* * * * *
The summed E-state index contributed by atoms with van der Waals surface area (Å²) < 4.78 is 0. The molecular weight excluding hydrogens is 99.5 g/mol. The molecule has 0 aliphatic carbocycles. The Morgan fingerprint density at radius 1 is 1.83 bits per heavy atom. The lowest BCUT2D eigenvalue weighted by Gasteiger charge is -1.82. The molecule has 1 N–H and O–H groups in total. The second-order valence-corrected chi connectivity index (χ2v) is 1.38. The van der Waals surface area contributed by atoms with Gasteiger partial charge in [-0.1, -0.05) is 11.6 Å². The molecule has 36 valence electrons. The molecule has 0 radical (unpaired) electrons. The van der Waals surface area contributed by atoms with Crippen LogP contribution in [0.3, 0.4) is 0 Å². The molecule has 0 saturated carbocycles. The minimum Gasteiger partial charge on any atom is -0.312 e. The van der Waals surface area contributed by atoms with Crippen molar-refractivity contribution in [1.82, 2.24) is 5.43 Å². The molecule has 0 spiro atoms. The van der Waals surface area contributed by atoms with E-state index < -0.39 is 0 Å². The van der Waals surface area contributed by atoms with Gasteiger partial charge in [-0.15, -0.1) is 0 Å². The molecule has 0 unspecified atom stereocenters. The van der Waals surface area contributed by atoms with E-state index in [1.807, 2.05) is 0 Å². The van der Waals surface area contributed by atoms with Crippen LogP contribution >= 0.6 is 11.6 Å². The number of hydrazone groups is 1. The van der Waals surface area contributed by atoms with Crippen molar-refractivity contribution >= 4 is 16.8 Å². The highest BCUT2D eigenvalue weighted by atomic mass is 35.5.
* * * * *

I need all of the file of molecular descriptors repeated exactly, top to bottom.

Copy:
The summed E-state index contributed by atoms with van der Waals surface area (Å²) < 4.78 is 0. The molecular weight excluding hydrogens is 99.5 g/mol. The molecule has 0 aliphatic carbocycles. The Morgan fingerprint density at radius 1 is 1.83 bits per heavy atom. The lowest BCUT2D eigenvalue weighted by Gasteiger charge is -1.82. The molecule has 1 N–H and O–H groups in total. The second-order valence-corrected chi connectivity index (χ2v) is 1.38. The van der Waals surface area contributed by atoms with Gasteiger partial charge in [-0.1, -0.05) is 11.6 Å². The molecule has 36 valence electrons. The molecule has 0 radical (unpaired) electrons. The van der Waals surface area contributed by atoms with Crippen LogP contribution in [0.3, 0.4) is 0 Å². The molecule has 0 saturated carbocycles. The minimum Gasteiger partial charge on any atom is -0.312 e. The van der Waals surface area contributed by atoms with Crippen molar-refractivity contribution in [1.82, 2.24) is 5.43 Å². The molecule has 0 spiro atoms. The van der Waals surface area contributed by atoms with E-state index < -0.39 is 0 Å². The van der Waals surface area contributed by atoms with Gasteiger partial charge in [-0.15, -0.1) is 0 Å². The molecule has 0 unspecified atom stereocenters. The van der Waals surface area contributed by atoms with E-state index in [1.807, 2.05) is 0 Å². The van der Waals surface area contributed by atoms with Crippen LogP contribution >= 0.6 is 11.6 Å². The number of hydrazone groups is 1. The van der Waals surface area contributed by atoms with Crippen molar-refractivity contribution >= 4 is 16.8 Å². The highest BCUT2D eigenvalue weighted by atomic mass is 35.5.